When it comes to security, the district’s team of SROs has added a K9 ammunition-detection dog that doubles as a student therapy dog. Merritt also points to the district’s solid fund balances for instilling confidence in a community that recently approved a $275 million bond for facilities upgrades. And on the safety and wellness front, Plymouth-Canton’s educators are focused on helping staff and students heal from the divisiveness of the past few years.
“Everybody wants what’s best for students, and a lot of passions came out as we were all going through the pandemic together,” Merritt continues. “It has been a priority to be in a space of healing and showing a model for our students for how we can come together. If you want civility, you have to be civil.”
Merritt may be unique among superintendents for having a father who was portrayed by Denzel Washington in a movie. Remember the Titans told the story of her dad, Herman Boone, a football coach who helped to integrate his team’s Virginia high school. “I’m in my 29th year as an educator, and I’ve always known I wanted to be an educator,” she concludes. “My father would say to us, ‘If you didn’t wake up planning to make a difference in someone’s life today, then go back to sleep.”
Touching hearts over hardening buildings
Superintendent Sara E. Johnson and her team at Oregon’s Crook County School District have pursued several big initiatives in serving their students. The first is to “show up,” by which Johnson means connecting with all students. For instance, when a new student enrolls, an educator from the district reaches out to begin building a relationship.
Those budding connections are then solidified as educators familiarize themselves with each student’s strengths, needs and interests, and track the data to monitor each child’s progress and experiences. Another key element is elevating student voice by regularly seeking feedback through surveys and listening sessions.
Counseling areas have been remodeled so they are more welcoming and student-centered. These efforts are part of a social-emotional learning strategy that’s key to the district’s whole student-oriented safety and wellness philosophy, which prioritizes preventing risks and threats from surfacing. “It’s much better to touch a kid’s heart than to harden the perimeter of the school,” explains Johnson, Oregon’s 2023 Superintendent of the Year and a former state principal of the year. “Part of safety is making school a good place for kids and a place where people can be heard.”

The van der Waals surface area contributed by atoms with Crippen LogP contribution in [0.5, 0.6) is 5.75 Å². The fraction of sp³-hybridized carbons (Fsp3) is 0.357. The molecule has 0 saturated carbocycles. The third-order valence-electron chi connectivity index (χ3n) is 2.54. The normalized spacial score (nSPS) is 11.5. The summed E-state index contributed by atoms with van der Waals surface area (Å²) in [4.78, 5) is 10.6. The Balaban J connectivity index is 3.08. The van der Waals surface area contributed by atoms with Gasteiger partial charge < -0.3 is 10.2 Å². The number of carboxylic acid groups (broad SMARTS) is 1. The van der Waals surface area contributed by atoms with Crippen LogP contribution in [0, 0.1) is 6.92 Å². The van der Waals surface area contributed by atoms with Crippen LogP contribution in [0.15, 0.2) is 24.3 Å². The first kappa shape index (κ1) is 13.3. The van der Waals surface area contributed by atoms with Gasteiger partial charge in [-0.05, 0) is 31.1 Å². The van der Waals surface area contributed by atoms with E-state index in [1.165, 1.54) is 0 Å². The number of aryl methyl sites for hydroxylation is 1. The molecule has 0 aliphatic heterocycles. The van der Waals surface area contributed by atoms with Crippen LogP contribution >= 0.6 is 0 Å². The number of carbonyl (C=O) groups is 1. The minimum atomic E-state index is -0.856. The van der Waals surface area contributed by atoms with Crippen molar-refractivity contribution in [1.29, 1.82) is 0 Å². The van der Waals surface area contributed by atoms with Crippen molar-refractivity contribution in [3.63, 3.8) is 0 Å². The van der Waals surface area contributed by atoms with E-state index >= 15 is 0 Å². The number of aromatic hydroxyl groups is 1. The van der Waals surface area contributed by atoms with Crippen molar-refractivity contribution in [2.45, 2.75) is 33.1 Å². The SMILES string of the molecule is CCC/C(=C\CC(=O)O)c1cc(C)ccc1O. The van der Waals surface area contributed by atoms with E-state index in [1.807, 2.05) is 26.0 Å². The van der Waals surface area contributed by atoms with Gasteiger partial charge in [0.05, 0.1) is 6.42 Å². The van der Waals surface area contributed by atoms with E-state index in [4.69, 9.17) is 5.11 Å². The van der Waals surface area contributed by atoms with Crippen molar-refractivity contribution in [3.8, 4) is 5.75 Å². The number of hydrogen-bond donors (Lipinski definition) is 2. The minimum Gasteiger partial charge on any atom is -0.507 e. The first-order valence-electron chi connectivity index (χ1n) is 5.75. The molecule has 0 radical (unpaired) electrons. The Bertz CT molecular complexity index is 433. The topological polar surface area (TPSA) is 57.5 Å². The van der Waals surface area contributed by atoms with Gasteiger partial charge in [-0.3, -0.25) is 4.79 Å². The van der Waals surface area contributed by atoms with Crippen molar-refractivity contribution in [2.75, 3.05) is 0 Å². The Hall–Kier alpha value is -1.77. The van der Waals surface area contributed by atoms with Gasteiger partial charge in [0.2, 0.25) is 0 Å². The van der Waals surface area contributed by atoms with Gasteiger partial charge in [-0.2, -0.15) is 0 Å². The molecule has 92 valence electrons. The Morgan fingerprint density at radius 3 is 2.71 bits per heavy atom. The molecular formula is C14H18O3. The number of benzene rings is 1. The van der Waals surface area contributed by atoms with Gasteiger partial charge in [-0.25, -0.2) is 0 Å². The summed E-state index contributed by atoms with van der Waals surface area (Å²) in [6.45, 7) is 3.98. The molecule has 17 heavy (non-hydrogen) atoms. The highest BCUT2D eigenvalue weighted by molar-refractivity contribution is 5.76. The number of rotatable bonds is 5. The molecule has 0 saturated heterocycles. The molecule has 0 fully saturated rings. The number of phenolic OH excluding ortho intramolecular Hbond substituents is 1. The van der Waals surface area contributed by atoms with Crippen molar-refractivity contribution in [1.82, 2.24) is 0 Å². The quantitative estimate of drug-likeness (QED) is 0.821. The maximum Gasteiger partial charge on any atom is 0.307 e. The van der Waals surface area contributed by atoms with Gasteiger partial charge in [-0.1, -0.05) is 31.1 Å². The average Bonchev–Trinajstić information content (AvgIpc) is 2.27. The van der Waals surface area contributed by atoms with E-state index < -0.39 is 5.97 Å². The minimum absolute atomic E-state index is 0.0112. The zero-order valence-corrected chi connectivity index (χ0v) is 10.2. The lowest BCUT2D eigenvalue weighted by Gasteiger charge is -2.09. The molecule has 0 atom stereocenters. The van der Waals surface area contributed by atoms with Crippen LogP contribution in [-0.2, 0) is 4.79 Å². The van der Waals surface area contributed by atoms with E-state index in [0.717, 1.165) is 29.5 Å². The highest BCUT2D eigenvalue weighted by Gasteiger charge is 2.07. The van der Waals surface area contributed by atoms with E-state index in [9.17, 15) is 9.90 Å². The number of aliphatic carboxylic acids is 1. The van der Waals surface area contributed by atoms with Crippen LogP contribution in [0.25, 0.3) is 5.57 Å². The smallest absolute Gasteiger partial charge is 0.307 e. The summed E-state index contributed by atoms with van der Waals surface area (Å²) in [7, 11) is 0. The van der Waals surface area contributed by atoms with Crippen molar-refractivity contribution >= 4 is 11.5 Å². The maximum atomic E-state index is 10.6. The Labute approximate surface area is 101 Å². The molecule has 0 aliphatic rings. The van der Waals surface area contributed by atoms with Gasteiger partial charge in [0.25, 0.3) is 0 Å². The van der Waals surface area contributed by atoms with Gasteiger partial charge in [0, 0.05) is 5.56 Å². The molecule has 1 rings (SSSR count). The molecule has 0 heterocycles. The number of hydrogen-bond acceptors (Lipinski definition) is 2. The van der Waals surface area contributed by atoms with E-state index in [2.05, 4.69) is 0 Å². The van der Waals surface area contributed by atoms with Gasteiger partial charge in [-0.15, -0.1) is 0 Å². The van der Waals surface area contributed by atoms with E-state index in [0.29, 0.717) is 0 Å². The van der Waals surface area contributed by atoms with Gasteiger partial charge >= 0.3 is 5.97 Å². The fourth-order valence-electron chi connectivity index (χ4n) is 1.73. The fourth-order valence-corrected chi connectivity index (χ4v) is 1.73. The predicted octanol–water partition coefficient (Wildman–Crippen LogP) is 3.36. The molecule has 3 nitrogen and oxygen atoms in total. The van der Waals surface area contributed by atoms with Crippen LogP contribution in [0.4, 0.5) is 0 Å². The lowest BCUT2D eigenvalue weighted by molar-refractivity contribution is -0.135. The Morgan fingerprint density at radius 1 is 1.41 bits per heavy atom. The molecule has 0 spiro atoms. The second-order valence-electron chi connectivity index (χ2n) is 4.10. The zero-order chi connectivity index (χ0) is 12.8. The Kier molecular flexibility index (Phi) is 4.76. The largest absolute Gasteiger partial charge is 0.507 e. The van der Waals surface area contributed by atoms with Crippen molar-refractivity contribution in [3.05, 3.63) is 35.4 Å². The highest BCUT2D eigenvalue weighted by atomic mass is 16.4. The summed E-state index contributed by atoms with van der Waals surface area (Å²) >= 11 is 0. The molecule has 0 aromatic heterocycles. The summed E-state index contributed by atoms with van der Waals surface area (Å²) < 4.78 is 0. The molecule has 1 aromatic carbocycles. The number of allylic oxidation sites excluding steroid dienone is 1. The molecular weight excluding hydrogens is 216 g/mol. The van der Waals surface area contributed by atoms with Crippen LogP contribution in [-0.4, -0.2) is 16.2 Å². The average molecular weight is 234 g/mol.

As a leader, Johnson says she builds credibility by being dedicated, driven, motivated, kind, and collaborative. For each issue, she seeks input from multiple staff members because she believes better outcomes result when the solutions are a product of teamwork. Even so, she acknowledges that the buck stops with the superintendent. “After all the listening has occurred, people also want someone who will make a decision and move,” she adds. “You’ll never be 100% sure about anything but I’ll make hard decisions.”
The district’s enrollment is larger than it was prior to the pandemic and the growth has been steady, which has allowed Johnson and her team to keep pace financially. They are currently working with a local organization to build affordable teaching housing on land donated by the city of Prineville and also provide childcare for district staff.
“All of these things contribute to people being able to focus on teaching and for students to focus on learning,” Johnson concludes. “The most important thing schools do is teach kids to read, then math and writing. If we can master that, all the other things will take care of themselves.”